The Spoke Word: Contador Wins Another Tour de France

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Alberto won his third Tour de France on Sunday as the race concluded with the traditional run-in to Paris. In a surprise to no one, Mark Cavendish won on the Champs Elysees for the second year in a row—the first rider to do so—giving him five stage wins this year to go with the six he collected in 2009.

Italy’s Alessandro Petacchi finished second to hold onto his narrow lead over Cavendish in the points standings and take the final green jersey.

Behind the sprinters, Contador and Schleck finished safely in the main bunch to bring an end to their tense Tour battle It was the most difficult of Contador’s wins so far, and, thus, Schleck’s best chance to date. But a dropped chain at a crucial moment in the Pyrenees cost Schleck valuable time and left him unable to capitalize on Contador’s uncharacteristically poor showing in yesterday’s time trial.

In the end, the 39 seconds Schleck lost with that mechanical mishap was Contador’s final margin of victory after three weeks of racing. Russian Denis Menchov, a winner of two Vueltas and a Giro, rounded out the podium, finishing 2:01 behind Contador in the overall. RadioShack's Chris Horner was the highest placed American, finishing 10th overall.  (Full results.)

Lance Armstrong brought his Tour career to an unspectacular end, finishing 106th today and 23rd overall, 39:20 behind Contador. It’s easy to forget, but Armstrong started this Tour strongly, finishing fourth in the opening prologue, ahead of both Contador and Schleck. But from the moment he suffered an untimely flat on the tough cobbles of Stage 3, the American seemed like an entirely different rider. He deserves credit for continuing onto Paris, but he showed that this was one Tour too many for his 38-year-old body.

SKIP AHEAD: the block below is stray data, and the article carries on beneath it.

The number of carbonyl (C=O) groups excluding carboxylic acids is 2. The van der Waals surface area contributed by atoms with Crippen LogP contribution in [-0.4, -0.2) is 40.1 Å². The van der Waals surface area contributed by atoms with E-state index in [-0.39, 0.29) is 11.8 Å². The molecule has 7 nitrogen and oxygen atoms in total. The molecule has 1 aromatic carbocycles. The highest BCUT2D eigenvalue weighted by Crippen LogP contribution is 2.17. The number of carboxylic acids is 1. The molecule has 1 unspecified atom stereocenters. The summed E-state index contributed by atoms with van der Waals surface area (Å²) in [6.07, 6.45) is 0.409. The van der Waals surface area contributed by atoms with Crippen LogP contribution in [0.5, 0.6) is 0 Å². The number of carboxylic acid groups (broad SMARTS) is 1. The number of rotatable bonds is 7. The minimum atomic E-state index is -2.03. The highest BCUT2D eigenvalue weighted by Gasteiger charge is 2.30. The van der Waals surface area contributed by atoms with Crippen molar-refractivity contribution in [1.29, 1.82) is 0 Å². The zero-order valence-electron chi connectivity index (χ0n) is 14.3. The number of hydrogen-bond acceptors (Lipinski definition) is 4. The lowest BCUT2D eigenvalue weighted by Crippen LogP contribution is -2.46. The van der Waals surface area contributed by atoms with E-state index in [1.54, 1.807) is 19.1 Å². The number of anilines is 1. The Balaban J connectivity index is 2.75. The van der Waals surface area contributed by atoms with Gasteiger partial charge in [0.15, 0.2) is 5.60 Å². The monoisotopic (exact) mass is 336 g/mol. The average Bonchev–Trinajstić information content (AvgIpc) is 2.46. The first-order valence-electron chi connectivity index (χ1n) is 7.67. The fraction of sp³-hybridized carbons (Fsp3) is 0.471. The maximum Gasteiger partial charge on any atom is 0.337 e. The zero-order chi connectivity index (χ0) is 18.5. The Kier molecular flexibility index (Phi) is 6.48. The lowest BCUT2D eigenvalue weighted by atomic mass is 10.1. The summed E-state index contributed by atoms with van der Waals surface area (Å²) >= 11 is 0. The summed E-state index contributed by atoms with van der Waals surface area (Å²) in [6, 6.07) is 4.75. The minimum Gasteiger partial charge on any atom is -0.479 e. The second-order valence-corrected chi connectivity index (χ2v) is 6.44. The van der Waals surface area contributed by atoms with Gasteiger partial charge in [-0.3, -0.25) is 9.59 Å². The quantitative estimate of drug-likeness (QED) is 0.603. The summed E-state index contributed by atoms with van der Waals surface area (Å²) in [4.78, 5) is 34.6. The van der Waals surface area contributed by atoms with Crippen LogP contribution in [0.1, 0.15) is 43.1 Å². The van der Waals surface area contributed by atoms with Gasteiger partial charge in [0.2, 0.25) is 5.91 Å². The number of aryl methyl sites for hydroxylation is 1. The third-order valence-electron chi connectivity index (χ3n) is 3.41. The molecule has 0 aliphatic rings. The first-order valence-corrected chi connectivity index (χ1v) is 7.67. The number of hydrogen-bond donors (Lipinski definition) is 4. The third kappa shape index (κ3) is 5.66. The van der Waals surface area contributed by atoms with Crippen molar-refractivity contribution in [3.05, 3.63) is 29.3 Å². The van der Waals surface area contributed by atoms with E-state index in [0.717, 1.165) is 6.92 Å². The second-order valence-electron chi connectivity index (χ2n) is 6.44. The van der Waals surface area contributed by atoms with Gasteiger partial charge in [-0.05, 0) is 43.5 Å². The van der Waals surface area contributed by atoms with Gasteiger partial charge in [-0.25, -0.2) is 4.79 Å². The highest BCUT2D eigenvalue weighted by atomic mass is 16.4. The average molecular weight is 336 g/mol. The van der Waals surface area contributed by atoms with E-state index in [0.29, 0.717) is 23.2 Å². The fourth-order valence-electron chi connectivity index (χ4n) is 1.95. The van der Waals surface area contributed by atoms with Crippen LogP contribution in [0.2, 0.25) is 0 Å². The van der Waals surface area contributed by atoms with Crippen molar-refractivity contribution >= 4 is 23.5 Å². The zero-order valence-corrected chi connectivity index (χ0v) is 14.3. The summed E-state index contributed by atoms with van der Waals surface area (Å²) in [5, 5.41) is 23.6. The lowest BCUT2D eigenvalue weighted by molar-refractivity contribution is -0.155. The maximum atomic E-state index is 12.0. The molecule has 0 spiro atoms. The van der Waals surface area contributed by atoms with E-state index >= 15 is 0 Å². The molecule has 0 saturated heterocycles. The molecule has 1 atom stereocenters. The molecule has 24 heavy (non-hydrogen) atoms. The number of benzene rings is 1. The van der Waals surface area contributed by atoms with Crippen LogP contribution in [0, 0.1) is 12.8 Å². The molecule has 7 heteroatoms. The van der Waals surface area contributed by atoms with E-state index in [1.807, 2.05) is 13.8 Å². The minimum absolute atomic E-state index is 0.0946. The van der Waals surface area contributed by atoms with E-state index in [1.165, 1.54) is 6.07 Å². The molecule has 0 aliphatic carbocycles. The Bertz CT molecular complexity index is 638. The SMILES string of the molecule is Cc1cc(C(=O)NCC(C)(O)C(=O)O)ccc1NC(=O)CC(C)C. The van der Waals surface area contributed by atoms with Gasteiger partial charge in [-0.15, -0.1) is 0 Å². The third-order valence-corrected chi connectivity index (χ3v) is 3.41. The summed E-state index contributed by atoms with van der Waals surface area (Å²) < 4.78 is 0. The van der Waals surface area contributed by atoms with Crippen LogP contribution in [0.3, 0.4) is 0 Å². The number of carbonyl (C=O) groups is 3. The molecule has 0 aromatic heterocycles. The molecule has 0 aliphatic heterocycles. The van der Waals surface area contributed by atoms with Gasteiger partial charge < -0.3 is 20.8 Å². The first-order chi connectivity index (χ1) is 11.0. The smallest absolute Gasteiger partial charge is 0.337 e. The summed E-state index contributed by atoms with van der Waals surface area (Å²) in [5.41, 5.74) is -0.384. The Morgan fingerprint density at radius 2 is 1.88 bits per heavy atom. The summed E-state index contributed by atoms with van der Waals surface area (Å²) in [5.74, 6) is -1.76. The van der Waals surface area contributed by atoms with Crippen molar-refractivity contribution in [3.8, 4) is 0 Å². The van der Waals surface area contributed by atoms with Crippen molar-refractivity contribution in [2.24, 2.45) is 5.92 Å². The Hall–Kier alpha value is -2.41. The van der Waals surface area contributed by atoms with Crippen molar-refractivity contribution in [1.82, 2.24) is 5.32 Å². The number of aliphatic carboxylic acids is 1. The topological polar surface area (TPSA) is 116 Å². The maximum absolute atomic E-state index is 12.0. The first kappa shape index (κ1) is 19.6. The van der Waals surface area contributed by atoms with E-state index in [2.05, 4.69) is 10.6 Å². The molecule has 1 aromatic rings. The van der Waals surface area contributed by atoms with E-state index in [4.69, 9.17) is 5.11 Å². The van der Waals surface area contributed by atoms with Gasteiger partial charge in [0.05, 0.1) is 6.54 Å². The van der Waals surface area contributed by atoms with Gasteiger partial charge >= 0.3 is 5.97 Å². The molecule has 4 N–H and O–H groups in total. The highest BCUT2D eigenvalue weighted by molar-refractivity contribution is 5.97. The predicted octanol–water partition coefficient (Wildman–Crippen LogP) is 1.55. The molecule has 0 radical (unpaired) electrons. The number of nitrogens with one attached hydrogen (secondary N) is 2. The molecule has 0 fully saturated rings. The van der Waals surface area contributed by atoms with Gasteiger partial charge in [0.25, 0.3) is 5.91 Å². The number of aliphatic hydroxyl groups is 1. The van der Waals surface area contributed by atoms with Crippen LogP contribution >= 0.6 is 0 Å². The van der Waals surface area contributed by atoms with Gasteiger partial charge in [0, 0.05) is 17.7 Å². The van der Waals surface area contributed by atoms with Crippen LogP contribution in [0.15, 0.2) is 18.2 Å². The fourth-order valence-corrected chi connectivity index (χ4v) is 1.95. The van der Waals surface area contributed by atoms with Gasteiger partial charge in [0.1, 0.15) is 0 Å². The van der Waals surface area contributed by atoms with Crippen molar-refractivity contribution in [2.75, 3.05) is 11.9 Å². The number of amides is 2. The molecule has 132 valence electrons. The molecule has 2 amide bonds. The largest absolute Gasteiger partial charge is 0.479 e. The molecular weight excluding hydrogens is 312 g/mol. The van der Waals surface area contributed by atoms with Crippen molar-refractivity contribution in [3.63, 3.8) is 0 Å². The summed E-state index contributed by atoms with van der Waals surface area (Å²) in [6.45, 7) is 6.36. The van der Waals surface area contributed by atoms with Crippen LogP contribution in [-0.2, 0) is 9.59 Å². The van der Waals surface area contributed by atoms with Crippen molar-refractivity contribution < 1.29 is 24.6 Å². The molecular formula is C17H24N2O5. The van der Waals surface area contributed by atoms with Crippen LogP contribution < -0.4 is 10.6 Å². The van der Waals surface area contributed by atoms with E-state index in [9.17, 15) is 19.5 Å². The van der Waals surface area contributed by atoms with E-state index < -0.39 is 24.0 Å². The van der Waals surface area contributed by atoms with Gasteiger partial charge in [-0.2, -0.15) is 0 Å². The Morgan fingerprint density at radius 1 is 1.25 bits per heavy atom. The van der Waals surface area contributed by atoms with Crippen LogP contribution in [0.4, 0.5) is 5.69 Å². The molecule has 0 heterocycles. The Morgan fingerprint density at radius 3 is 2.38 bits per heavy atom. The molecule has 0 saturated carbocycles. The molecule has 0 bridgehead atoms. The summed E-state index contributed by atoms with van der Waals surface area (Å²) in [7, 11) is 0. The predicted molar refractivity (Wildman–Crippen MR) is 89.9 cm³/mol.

He’ll now go home facing the specter of a federal investigation into doping allegations by former teammate Floyd Landis. Undoubtedly not the 2010 Armstrong was envisioning as he stood on the final podium in Paris last year.

That Contador was able to win while not at his best should put even more fear into his rivals. What's more, this year's route—heavy on mountains on light on time trials—perfectly suited Schleck. Contador has now won every Tour he's entered—his team was left out of the 2008 edition—along with one Vuelta and one Giro. At just 28, he certainly has Armstrong's mark of seven Tour wins within his sights.

—John Bradley

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